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A couponer would never dream of paying full price for a box of cereal. The cereal aisle is one of the most promotional places in the grocery store, where regular sales and plentiful coupons mean you can always get a deal. To a deal-seeker’s horror, however, the average shopper apparently doesn’t bat an eye at paying up to 4 bucks for a box of Cheerios.

That’s according to a new study that compares shoppers’ concerns about higher prices at the grocery store, with their behavior when it comes to paying those higher prices without complaint.

The consumer insights company Veylinx sought to gauge the impact of price increases on grocery purchases, by examining their effect on demand for two of the country’s most popular cereal brands, General Mills’ Cheerios and Kellogg’s Frosted Flakes. What they found, was that 84% of consumers claim to be concerned about the impact of inflation on their daily lives — but they’re still willing to pay slightly higher prices to stay well-supplied with their favorite cereal.

“Small price increases for trusted cereal brands have little effect on demand,” the study concluded.

Starting from a baseline price of $3.29 for a standard 8.9 ounce box of Cheerios or an 13.5 ounce box of Frosted Flakes, a 20-cent price hike to $3.49 had virtually no change on demand – participants in the study were just as likely to buy either brand of cereal anyway. A larger 50-cent price increase reduced demand for both brands by about 13%.

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Beyond that, $3.99 “appears to be an important psychological threshold,” the report noted. Because once the price surpassed that level, demand fell sharply. And it fell even further when the price surpassed $4.99.

As you might expect, people who are more frequent cereal shoppers are more tolerant of price increases. A price tag of $3.99 dissuades 26% of infrequent cereal shoppers from buying, while only 15% of those who eat cereal more than twice a week will balk at that price. The study also found that men are nearly twice as willing to pay higher prices as women. And while older shoppers aged 55 and up are the most worried about inflation, they’re just as likely to absorb higher cereal prices as younger shoppers.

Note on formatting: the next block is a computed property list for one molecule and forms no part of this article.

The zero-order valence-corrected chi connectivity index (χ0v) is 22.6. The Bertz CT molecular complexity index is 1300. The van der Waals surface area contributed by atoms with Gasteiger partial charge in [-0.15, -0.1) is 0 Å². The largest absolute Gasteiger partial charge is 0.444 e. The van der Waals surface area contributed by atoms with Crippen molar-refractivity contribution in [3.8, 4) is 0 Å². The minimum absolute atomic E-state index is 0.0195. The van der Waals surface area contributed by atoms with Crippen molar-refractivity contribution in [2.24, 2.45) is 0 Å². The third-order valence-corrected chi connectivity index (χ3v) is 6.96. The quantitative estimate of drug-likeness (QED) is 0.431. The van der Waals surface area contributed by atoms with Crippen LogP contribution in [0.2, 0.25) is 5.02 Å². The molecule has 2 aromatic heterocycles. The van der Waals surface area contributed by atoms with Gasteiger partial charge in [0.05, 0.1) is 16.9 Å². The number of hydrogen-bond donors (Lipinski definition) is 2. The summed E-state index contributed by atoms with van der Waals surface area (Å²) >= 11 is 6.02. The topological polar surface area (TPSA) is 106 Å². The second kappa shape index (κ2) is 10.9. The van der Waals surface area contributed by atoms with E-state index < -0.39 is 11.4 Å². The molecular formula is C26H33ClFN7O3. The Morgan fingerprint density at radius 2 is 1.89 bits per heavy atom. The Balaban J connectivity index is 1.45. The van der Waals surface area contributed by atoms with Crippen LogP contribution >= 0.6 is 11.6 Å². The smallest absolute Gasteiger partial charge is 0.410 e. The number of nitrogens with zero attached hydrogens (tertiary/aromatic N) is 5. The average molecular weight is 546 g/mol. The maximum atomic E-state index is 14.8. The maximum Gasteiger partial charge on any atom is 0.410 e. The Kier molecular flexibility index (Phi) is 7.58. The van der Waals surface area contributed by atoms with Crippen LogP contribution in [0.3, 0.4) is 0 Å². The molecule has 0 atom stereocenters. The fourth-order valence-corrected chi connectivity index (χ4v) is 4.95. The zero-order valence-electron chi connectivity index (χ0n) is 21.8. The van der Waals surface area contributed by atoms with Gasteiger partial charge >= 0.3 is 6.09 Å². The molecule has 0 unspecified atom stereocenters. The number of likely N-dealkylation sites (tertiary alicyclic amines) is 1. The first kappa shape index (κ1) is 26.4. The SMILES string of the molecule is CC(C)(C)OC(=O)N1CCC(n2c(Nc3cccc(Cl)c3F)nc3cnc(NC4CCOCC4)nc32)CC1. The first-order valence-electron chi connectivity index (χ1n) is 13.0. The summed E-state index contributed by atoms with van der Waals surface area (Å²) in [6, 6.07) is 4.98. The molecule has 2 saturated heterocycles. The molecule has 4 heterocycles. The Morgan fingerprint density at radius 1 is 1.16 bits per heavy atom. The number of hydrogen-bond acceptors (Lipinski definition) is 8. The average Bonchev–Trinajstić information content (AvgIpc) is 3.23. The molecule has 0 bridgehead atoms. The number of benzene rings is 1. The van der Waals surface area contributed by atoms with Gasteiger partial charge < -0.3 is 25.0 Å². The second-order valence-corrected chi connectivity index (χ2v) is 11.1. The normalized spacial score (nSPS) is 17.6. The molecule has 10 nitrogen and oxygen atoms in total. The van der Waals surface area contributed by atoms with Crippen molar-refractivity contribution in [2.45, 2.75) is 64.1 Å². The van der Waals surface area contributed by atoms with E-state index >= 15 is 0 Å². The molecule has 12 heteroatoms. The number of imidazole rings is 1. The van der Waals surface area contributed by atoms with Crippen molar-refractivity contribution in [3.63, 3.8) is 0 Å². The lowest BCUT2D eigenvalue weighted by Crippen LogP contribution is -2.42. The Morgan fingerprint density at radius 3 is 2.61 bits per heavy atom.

Some manufacturers have tried to justify their higher prices by pairing them with “innovation.” If the product is new and improved, you won’t feel like you’re paying more for the very same thing that you used to get for less. But Veylinx found that shoppers aren’t as interested in hypothetical cereal packaging innovations as they claim to be. They asked shoppers whether they’d be willing to pay more for sustainable packaging, single-serve pouches, multipacks or resealable cereal packages. That last feature – Ziploc-type bags that can be resealed after opening to maintain freshness – may be one of the most requested features for cereal packages. 76% of shoppers told Veylinx they would be interested in buying Frosted Flakes in a resealable bag. But when asked to actually pay a higher price for the feature, only 39% were willing to.

Veylinx based its report on its “transactional learnings” platform, in which consumers “bid with their own money on existing products or product concepts.” That allows them to differentiate between what people say in surveys, and what they actually do when their own money is on the line. “The results reveal consumers’ true willingness to pay instead of their hypothetical willingness to pay,” the company explained.

“Consumer goods companies are under tremendous pressure to offset rising costs by raising prices,” Veylinx CEO Anouar El Haji said in a statement. “This cereal study shows how important it is to use real behavioral insights to update prices and positioning while identifying which innovations to launch under these inflationary circumstances.”

Manufacturers may be heartened by the news that many shoppers will happily absorb price increases. But that doesn’t mean you have to. So keep an eye out for cereal coupons and buy-one-get-one-free deals, to ensure that those price increases will get absorbed – by someone else.

Image source: Franki Chamaki on Unsplash

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